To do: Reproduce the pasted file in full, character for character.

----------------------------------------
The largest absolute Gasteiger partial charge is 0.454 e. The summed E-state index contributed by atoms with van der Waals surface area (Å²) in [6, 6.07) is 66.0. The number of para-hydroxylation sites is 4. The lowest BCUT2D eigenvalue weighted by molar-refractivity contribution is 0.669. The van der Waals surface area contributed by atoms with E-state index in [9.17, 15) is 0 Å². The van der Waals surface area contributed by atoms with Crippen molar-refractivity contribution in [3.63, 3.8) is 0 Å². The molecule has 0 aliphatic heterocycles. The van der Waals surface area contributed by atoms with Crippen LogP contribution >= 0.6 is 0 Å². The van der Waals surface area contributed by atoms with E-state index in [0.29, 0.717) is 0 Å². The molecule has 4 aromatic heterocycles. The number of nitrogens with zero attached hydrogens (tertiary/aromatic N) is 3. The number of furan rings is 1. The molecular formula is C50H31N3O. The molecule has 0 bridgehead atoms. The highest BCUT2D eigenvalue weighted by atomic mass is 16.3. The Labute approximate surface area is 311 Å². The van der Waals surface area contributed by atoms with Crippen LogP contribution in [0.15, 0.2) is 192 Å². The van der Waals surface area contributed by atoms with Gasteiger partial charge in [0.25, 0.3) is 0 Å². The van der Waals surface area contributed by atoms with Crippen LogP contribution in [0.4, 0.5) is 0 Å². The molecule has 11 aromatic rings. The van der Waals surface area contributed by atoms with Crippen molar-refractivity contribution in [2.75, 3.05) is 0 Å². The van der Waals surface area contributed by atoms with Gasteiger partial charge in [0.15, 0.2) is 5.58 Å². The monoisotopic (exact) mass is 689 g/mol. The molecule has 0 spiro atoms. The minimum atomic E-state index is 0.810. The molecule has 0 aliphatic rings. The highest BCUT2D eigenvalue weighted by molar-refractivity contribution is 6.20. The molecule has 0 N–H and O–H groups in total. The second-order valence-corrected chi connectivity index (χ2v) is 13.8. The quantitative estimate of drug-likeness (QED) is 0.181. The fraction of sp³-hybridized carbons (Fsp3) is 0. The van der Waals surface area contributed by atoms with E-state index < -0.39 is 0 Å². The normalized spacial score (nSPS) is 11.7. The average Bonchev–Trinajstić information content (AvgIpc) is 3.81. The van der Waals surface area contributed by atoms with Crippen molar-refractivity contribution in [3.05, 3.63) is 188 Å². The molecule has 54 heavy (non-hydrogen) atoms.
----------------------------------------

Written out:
The largest absolute Gasteiger partial charge is 0.454 e. The summed E-state index contributed by atoms with van der Waals surface area (Å²) in [6, 6.07) is 66.0. The number of para-hydroxylation sites is 4. The lowest BCUT2D eigenvalue weighted by molar-refractivity contribution is 0.669. The van der Waals surface area contributed by atoms with E-state index in [9.17, 15) is 0 Å². The van der Waals surface area contributed by atoms with Crippen molar-refractivity contribution in [3.63, 3.8) is 0 Å². The molecule has 0 aliphatic heterocycles. The van der Waals surface area contributed by atoms with Crippen LogP contribution >= 0.6 is 0 Å². The van der Waals surface area contributed by atoms with E-state index in [0.29, 0.717) is 0 Å². The molecule has 4 aromatic heterocycles. The number of nitrogens with zero attached hydrogens (tertiary/aromatic N) is 3. The number of furan rings is 1. The molecular formula is C50H31N3O. The molecule has 0 bridgehead atoms. The highest BCUT2D eigenvalue weighted by atomic mass is 16.3. The Labute approximate surface area is 311 Å². The van der Waals surface area contributed by atoms with Crippen LogP contribution in [0.15, 0.2) is 192 Å². The van der Waals surface area contributed by atoms with Gasteiger partial charge in [0.25, 0.3) is 0 Å². The van der Waals surface area contributed by atoms with Crippen LogP contribution in [0.4, 0.5) is 0 Å². The molecule has 11 aromatic rings. The van der Waals surface area contributed by atoms with Crippen molar-refractivity contribution in [2.75, 3.05) is 0 Å². The van der Waals surface area contributed by atoms with Gasteiger partial charge in [0.15, 0.2) is 5.58 Å². The monoisotopic (exact) mass is 689 g/mol. The molecule has 0 spiro atoms. The minimum atomic E-state index is 0.810. The molecule has 0 aliphatic rings. The highest BCUT2D eigenvalue weighted by molar-refractivity contribution is 6.20. The molecule has 0 N–H and O–H groups in total. The second-order valence-corrected chi connectivity index (χ2v) is 13.8. The quantitative estimate of drug-likeness (QED) is 0.181. The fraction of sp³-hybridized carbons (Fsp3) is 0. The van der Waals surface area contributed by atoms with E-state index < -0.39 is 0 Å². The normalized spacial score (nSPS) is 11.7. The average Bonchev–Trinajstić information content (AvgIpc) is 3.81. The van der Waals surface area contributed by atoms with Crippen molar-refractivity contribution in [3.05, 3.63) is 188 Å². The molecule has 54 heavy (non-hydrogen) atoms.